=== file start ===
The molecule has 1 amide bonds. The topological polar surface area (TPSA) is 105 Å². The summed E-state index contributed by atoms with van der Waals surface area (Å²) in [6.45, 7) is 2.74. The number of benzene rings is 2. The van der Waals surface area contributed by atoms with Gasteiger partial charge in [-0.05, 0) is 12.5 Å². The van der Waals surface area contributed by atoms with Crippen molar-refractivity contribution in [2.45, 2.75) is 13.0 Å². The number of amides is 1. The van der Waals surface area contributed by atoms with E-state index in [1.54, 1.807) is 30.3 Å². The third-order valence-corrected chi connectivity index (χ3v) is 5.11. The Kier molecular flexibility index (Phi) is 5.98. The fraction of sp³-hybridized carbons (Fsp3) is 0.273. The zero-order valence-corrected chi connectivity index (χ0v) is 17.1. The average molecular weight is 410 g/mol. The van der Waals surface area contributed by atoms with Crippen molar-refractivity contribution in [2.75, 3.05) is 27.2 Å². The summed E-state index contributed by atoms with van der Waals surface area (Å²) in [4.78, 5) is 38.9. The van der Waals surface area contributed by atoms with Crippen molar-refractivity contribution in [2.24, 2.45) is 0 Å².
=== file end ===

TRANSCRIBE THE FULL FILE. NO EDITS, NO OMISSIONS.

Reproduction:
The molecule has 1 amide bonds. The topological polar surface area (TPSA) is 105 Å². The summed E-state index contributed by atoms with van der Waals surface area (Å²) in [6.45, 7) is 2.74. The number of benzene rings is 2. The van der Waals surface area contributed by atoms with Gasteiger partial charge in [-0.05, 0) is 12.5 Å². The van der Waals surface area contributed by atoms with Crippen molar-refractivity contribution in [2.45, 2.75) is 13.0 Å². The number of amides is 1. The van der Waals surface area contributed by atoms with E-state index in [1.54, 1.807) is 30.3 Å². The third-order valence-corrected chi connectivity index (χ3v) is 5.11. The Kier molecular flexibility index (Phi) is 5.98. The fraction of sp³-hybridized carbons (Fsp3) is 0.273. The zero-order valence-corrected chi connectivity index (χ0v) is 17.1. The average molecular weight is 410 g/mol. The van der Waals surface area contributed by atoms with Crippen molar-refractivity contribution in [2.75, 3.05) is 27.2 Å². The summed E-state index contributed by atoms with van der Waals surface area (Å²) in [4.78, 5) is 38.9. The van der Waals surface area contributed by atoms with Crippen molar-refractivity contribution in [2.24, 2.45) is 0 Å².